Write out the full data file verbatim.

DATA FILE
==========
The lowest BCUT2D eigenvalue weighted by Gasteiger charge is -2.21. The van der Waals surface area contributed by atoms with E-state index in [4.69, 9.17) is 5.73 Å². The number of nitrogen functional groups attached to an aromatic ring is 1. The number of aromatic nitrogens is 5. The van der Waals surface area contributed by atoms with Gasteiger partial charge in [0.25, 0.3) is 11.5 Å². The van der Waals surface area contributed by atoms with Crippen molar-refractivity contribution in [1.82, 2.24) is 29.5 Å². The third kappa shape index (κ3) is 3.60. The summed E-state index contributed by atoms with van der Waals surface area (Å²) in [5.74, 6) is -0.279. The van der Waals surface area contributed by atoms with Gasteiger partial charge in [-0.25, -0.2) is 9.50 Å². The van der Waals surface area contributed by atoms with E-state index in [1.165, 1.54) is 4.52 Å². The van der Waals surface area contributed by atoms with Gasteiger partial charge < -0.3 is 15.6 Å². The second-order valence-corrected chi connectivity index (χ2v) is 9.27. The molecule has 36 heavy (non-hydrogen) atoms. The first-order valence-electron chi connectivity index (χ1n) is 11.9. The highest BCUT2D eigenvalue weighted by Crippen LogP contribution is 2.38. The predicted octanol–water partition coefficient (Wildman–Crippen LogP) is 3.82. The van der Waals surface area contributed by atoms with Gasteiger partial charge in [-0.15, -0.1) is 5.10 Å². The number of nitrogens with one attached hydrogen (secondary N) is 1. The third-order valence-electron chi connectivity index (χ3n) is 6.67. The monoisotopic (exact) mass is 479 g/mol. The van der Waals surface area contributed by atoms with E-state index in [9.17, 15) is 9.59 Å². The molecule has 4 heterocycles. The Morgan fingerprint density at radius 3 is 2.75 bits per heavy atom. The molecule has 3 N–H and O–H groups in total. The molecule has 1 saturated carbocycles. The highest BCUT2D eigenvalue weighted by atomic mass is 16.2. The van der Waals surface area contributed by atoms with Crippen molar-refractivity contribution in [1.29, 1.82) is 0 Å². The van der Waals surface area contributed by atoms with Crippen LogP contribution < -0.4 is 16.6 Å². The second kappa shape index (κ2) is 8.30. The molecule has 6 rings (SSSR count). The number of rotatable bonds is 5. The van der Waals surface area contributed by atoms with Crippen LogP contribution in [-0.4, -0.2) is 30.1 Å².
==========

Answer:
The lowest BCUT2D eigenvalue weighted by Gasteiger charge is -2.21. The van der Waals surface area contributed by atoms with E-state index in [4.69, 9.17) is 5.73 Å². The number of nitrogen functional groups attached to an aromatic ring is 1. The number of aromatic nitrogens is 5. The van der Waals surface area contributed by atoms with Gasteiger partial charge in [0.25, 0.3) is 11.5 Å². The van der Waals surface area contributed by atoms with Crippen molar-refractivity contribution in [1.82, 2.24) is 29.5 Å². The third kappa shape index (κ3) is 3.60. The summed E-state index contributed by atoms with van der Waals surface area (Å²) in [5.74, 6) is -0.279. The van der Waals surface area contributed by atoms with Gasteiger partial charge in [-0.25, -0.2) is 9.50 Å². The van der Waals surface area contributed by atoms with E-state index in [1.165, 1.54) is 4.52 Å². The van der Waals surface area contributed by atoms with Gasteiger partial charge < -0.3 is 15.6 Å². The second-order valence-corrected chi connectivity index (χ2v) is 9.27. The molecule has 36 heavy (non-hydrogen) atoms. The first-order valence-electron chi connectivity index (χ1n) is 11.9. The highest BCUT2D eigenvalue weighted by Crippen LogP contribution is 2.38. The predicted octanol–water partition coefficient (Wildman–Crippen LogP) is 3.82. The van der Waals surface area contributed by atoms with Gasteiger partial charge in [-0.15, -0.1) is 5.10 Å². The number of nitrogens with one attached hydrogen (secondary N) is 1. The third-order valence-electron chi connectivity index (χ3n) is 6.67. The monoisotopic (exact) mass is 479 g/mol. The van der Waals surface area contributed by atoms with E-state index in [9.17, 15) is 9.59 Å². The molecule has 4 heterocycles. The Morgan fingerprint density at radius 3 is 2.75 bits per heavy atom. The molecule has 3 N–H and O–H groups in total. The molecule has 1 saturated carbocycles. The highest BCUT2D eigenvalue weighted by atomic mass is 16.2. The van der Waals surface area contributed by atoms with Crippen molar-refractivity contribution in [1.29, 1.82) is 0 Å². The van der Waals surface area contributed by atoms with Crippen LogP contribution < -0.4 is 16.6 Å². The second kappa shape index (κ2) is 8.30. The molecule has 6 rings (SSSR count). The number of rotatable bonds is 5. The van der Waals surface area contributed by atoms with Crippen LogP contribution in [-0.4, -0.2) is 30.1 Å².